Boost (your) Communication: Do Your Employees Understand Why They Are at Work?
Hi Manager! Have you ever thought about it this way? Do the people at your workplace really understand why they are there? You want to say yes, don’t you? But wait a second and read this first:
I’ve done a minor survey, asking some friends why they go to work. Almost everyone of them started to describe their work tasks, more or less in detail. Some added that they liked their job, that it paid their bills and that they had nice co-workers.
But no-one explained to me how their specific work tasks contributed to their companies goals.
If they don’t know why, you will have a hard time
When not being able to see the correlation between what I do and what the company is trying to achieve, employees are more likely to become disengaged.
As a manager, one of your most important communication challenges is to make sure your employees really understands why they’re doing their job. Not just what to do and how to do it but why. Why their tasks are crucial to the company’s success, in what way their tasks contributes to the company’s goals and why their tasks must be done to ensure the company’s future growth. No matter what level the employee is at, she should be able to articulate exactly how her efforts feed into the broader company strategy.
Explaining why to your employees will make your communication easier to handle in the future
When employees know why they are doing something, they are likely to be more productive, take on higher responsibility and easier accept change. If your employees understands in a profound way why they are at work, it will be much easier for you to handle the internal communication since you’re now on the same level, understanding the same things.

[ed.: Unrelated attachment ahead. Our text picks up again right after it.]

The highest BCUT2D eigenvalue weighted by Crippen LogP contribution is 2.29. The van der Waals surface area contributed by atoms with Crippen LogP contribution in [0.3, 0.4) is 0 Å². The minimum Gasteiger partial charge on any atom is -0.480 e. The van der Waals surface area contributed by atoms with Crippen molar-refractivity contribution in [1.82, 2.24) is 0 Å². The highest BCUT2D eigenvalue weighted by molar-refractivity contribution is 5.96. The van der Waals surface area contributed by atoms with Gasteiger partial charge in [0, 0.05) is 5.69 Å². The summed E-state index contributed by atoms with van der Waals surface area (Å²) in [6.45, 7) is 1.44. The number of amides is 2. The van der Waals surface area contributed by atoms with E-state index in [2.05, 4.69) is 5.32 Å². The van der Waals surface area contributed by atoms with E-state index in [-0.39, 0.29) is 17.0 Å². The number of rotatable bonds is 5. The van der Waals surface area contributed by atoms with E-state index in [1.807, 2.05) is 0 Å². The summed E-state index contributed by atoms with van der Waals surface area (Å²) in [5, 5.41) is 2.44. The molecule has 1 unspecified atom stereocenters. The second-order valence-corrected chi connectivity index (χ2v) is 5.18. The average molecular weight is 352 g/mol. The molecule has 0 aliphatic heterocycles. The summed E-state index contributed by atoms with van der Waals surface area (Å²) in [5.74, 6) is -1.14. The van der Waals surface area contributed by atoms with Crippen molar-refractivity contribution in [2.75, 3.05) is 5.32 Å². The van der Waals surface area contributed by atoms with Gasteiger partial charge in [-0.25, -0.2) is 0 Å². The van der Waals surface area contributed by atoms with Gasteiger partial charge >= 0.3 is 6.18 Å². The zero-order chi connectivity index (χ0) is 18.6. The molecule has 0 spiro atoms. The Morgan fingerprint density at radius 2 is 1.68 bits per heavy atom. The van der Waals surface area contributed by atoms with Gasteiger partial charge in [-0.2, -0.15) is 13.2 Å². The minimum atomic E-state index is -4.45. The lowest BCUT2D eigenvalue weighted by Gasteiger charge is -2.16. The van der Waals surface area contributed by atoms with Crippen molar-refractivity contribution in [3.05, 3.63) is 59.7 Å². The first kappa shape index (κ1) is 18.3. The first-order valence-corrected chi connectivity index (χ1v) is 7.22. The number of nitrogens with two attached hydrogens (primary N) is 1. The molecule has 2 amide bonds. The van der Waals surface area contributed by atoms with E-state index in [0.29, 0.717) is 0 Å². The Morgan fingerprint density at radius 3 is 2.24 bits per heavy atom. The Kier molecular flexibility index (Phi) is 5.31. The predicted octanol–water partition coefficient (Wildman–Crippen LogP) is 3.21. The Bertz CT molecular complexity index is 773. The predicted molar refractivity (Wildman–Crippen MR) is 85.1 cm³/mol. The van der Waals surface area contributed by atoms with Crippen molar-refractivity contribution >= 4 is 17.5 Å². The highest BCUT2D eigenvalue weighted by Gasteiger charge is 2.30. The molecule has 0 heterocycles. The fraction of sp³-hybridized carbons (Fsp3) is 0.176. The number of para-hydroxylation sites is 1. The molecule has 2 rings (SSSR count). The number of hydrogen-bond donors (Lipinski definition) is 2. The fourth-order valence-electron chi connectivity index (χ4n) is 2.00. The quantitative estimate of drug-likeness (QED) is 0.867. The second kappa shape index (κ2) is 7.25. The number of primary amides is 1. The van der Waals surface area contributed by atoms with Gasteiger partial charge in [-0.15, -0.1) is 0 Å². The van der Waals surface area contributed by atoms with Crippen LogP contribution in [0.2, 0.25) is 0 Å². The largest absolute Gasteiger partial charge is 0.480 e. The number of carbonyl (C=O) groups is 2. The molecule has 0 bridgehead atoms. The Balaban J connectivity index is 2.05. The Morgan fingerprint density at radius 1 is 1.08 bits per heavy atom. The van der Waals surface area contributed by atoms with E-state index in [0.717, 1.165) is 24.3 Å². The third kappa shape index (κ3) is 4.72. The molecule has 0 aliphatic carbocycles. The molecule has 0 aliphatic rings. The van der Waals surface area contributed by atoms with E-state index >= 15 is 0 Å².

Amy Gallo has written an article in Harvard Business Review called Making sure your emplyees succeed. In her article she shares a few tips on goal settings that can be applied to how to make employees understand why their job is important. I’ve chosen the most appropriate tips for the list below:
3 easy steps to help employees understand why their job matters:
- Connect employee goals to larger company goals. Ask your employee to draft personally goals that directly contribute to the organization’s mission. It’s better for her understanding if she does it herself. When that’s done, you can discuss the goals together.
- Create a plan to success. Once a goal is set, ask your employee to explain how she plans to meet it. Have her break goals down into tasks and set interim objectives, especially if it’s a large or long-term project. Ask your employee: what are the appropriate milestones? What are possible risks and how do you plan to manage them?
- Incorporate your employees’ personal interests into her professional goals. “For example, if your employee has expressed an interest in teaching but that is not part of her job responsibilities, you may be able to find ways to sculpt her job to include opportunities to train peers or less experienced colleagues”, says Gallo and quotes Stewart D. Friedman, Practice Professor of Management at the Wharton School: “If I account for the interests of the whole person, not just the work person, I’m going to get more value from them.”
What’s your experience? Do you think all of your employees understand the reason for doing their jobs? How do you help them gaining that knowledge? Please share in the comment box below!
This is the second post in the series Boost (your) Communication, which focus on how to boost your communication skills. Stay tuned for a new blog post on the subject every week during an indefinite time! The next post will be about how to improve your listening skills.